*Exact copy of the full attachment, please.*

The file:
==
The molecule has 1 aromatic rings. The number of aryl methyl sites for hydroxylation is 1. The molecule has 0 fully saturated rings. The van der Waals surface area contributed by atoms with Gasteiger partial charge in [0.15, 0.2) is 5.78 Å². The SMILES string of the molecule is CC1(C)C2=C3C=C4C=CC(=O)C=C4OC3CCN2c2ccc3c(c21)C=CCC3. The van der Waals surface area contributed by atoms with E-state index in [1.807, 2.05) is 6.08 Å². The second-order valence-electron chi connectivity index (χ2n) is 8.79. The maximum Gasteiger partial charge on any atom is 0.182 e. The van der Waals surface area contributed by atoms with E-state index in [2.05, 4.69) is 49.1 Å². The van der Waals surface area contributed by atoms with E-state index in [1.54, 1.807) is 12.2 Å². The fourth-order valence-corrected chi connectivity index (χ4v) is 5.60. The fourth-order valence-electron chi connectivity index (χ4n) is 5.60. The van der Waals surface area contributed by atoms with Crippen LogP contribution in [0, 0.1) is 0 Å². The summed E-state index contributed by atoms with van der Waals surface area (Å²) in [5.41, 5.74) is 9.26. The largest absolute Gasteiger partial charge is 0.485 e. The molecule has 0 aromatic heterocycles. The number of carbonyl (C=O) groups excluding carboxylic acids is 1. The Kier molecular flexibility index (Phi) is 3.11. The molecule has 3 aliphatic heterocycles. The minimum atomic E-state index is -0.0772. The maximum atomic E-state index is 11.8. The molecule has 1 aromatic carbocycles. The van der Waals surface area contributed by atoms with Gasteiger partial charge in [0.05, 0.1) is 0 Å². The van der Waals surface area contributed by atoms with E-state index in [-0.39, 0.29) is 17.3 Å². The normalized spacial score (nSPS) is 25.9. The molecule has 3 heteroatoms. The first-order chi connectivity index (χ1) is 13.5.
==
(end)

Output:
The molecule has 1 aromatic rings. The number of aryl methyl sites for hydroxylation is 1. The molecule has 0 fully saturated rings. The van der Waals surface area contributed by atoms with Gasteiger partial charge in [0.15, 0.2) is 5.78 Å². The SMILES string of the molecule is CC1(C)C2=C3C=C4C=CC(=O)C=C4OC3CCN2c2ccc3c(c21)C=CCC3. The van der Waals surface area contributed by atoms with E-state index in [1.807, 2.05) is 6.08 Å². The second-order valence-electron chi connectivity index (χ2n) is 8.79. The maximum Gasteiger partial charge on any atom is 0.182 e. The van der Waals surface area contributed by atoms with E-state index in [2.05, 4.69) is 49.1 Å². The van der Waals surface area contributed by atoms with E-state index in [1.54, 1.807) is 12.2 Å². The fourth-order valence-corrected chi connectivity index (χ4v) is 5.60. The fourth-order valence-electron chi connectivity index (χ4n) is 5.60. The van der Waals surface area contributed by atoms with Crippen LogP contribution in [0, 0.1) is 0 Å². The summed E-state index contributed by atoms with van der Waals surface area (Å²) in [5.41, 5.74) is 9.26. The largest absolute Gasteiger partial charge is 0.485 e. The molecule has 0 aromatic heterocycles. The number of carbonyl (C=O) groups excluding carboxylic acids is 1. The Kier molecular flexibility index (Phi) is 3.11. The molecule has 3 aliphatic heterocycles. The minimum atomic E-state index is -0.0772. The maximum atomic E-state index is 11.8. The molecule has 1 aromatic carbocycles. The van der Waals surface area contributed by atoms with Gasteiger partial charge in [0.05, 0.1) is 0 Å². The van der Waals surface area contributed by atoms with E-state index in [-0.39, 0.29) is 17.3 Å². The normalized spacial score (nSPS) is 25.9. The molecule has 3 heteroatoms. The first-order chi connectivity index (χ1) is 13.5.